My Dad's spirituality kick really began the day he discovered soy. He had recently taken up meditation, and somewhere he had read that soy's beneficial isoflavonoids would improve his concentration. Dad promptly went out and bought two gallons of soy milk.

Dad was not alone in thinking that soy gives those who consume it some sort of spiritual advantage. Tofu, a popular protein source in Asia, seems to come west dragging an aura of Eastern etheriality. The phenomenon may be more physiological than spiritual: soy is believed to interfere with zinc absorption, and zinc deficiency can cause a "spacey" feeling some may mistake for the "high" of spiritual enlightenment.

If soy confers a sense of spirituality, it may be because spirituality helped in large part to confer soy on the west. Steve Demos, the president of White Wave, a company with the modest goal of leading the "full integration of natural soy foods into the average American diet," spent three years in India learning, among other things, Vipassana meditation. While his fellow yogis emptied their minds and contemplated Nirvana, Demos obsessed about soy. "See, this guy does meditation, too," said Dad, when he discovered Demos's spiritual journeying on the White Wave website. "And he has made millions from soy."

Demos's is just one soy success story. Since he returned from India and founded White Wave nearly a decade ago, soy products have gone from the exotic to the expected, appearing in as many supermarkets as American standards like Cheerios. Business Communications Company, a market research firm, predicts that sales of soy products will hit $7 billion in 2005, an astonishing gain relative to the middling $100 million-worth made in 1998. For the past four years, the soy industry has grown at a staggering 22 percent annually, boosted no doubt by an FDA decision allowing any food containing 6.25 grams of soy protein to boast about soy protein's heart healthy benefits on its label.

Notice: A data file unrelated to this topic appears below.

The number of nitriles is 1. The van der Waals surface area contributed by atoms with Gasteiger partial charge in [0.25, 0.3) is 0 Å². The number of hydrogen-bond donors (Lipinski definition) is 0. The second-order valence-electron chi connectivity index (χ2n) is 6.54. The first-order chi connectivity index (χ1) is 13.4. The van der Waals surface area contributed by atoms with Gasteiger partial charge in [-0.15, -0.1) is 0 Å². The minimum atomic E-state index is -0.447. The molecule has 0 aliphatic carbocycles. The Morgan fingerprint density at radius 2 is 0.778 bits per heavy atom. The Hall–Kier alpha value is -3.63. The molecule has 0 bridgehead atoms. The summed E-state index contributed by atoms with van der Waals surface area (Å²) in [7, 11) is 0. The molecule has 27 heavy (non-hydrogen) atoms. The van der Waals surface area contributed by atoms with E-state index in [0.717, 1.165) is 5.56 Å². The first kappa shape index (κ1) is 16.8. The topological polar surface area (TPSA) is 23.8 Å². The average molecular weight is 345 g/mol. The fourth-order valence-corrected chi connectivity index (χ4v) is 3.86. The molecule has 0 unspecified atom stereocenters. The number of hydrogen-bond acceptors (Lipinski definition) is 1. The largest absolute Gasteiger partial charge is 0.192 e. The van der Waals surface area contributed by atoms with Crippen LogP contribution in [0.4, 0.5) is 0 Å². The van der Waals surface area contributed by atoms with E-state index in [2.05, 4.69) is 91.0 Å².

It was just such a label that initially attracted my father. Believing that soy would not only reduce his cholesterol, blood pressure, and cancer-susceptibility, but also deliver to him eternal peace, thanks to its high concentration of antioxidants, Dad bought gallons of soy milk. It tasted good, but Dad proceeded to down it at a furious rate, sometimes diluting it with beer, till he got diarrhea. No matter: soy could do no wrong. "My body is ridding itself of toxins," Dad insisted.

What neither Mr. Demos nor my dad seem to have considered is that in ayurveda, India's ancient indigenous medical science made popular in this country by the mind-body guru Deepak Chopra, soybeans are considered a hindrance to spiritual enlightenment. Soy is a "kapha" earth food, and kapha foods, like oil, beans, and cheese, make both mind and body sluggish and are eschewed by those seeking higher mental planes.

One could argue that sluggish foods-known in ayurveda as "tamasic" foods-and the sluggish mind they produce are better for spiritual discipline than the feverishly racing mind, fostered by "rajasic" foods like garlic, onions and spices. Ayurveda favors most of all "satvic" foods, which are thought to encourage a clear spiritual mind. Milk and honey are considered satvic, and are the food of choice for Brahmin priests and yogis, New Age or otherwise.